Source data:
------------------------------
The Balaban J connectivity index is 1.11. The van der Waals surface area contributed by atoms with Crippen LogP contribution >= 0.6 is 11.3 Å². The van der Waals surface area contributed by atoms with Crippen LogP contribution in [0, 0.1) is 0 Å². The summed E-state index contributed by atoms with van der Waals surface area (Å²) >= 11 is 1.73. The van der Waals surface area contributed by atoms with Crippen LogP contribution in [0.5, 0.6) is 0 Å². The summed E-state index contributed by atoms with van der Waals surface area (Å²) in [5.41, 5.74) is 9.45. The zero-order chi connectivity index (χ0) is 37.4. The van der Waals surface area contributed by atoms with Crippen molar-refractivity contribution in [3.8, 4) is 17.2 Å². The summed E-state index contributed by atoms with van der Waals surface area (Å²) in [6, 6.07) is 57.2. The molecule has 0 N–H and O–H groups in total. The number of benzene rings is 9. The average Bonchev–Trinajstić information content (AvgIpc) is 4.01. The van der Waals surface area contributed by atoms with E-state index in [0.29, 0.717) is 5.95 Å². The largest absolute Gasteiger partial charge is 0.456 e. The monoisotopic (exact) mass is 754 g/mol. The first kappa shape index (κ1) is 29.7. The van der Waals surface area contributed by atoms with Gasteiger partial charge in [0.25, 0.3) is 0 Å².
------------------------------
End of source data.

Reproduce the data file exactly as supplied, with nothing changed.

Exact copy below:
The Balaban J connectivity index is 1.11. The van der Waals surface area contributed by atoms with Crippen LogP contribution >= 0.6 is 11.3 Å². The van der Waals surface area contributed by atoms with Crippen LogP contribution in [0, 0.1) is 0 Å². The summed E-state index contributed by atoms with van der Waals surface area (Å²) >= 11 is 1.73. The van der Waals surface area contributed by atoms with Crippen LogP contribution in [0.5, 0.6) is 0 Å². The summed E-state index contributed by atoms with van der Waals surface area (Å²) in [5.41, 5.74) is 9.45. The zero-order chi connectivity index (χ0) is 37.4. The van der Waals surface area contributed by atoms with Crippen molar-refractivity contribution in [3.8, 4) is 17.2 Å². The summed E-state index contributed by atoms with van der Waals surface area (Å²) in [6, 6.07) is 57.2. The molecule has 0 N–H and O–H groups in total. The number of benzene rings is 9. The average Bonchev–Trinajstić information content (AvgIpc) is 4.01. The van der Waals surface area contributed by atoms with E-state index in [0.29, 0.717) is 5.95 Å². The largest absolute Gasteiger partial charge is 0.456 e. The monoisotopic (exact) mass is 754 g/mol. The first kappa shape index (κ1) is 29.7. The van der Waals surface area contributed by atoms with Gasteiger partial charge in [0.25, 0.3) is 0 Å².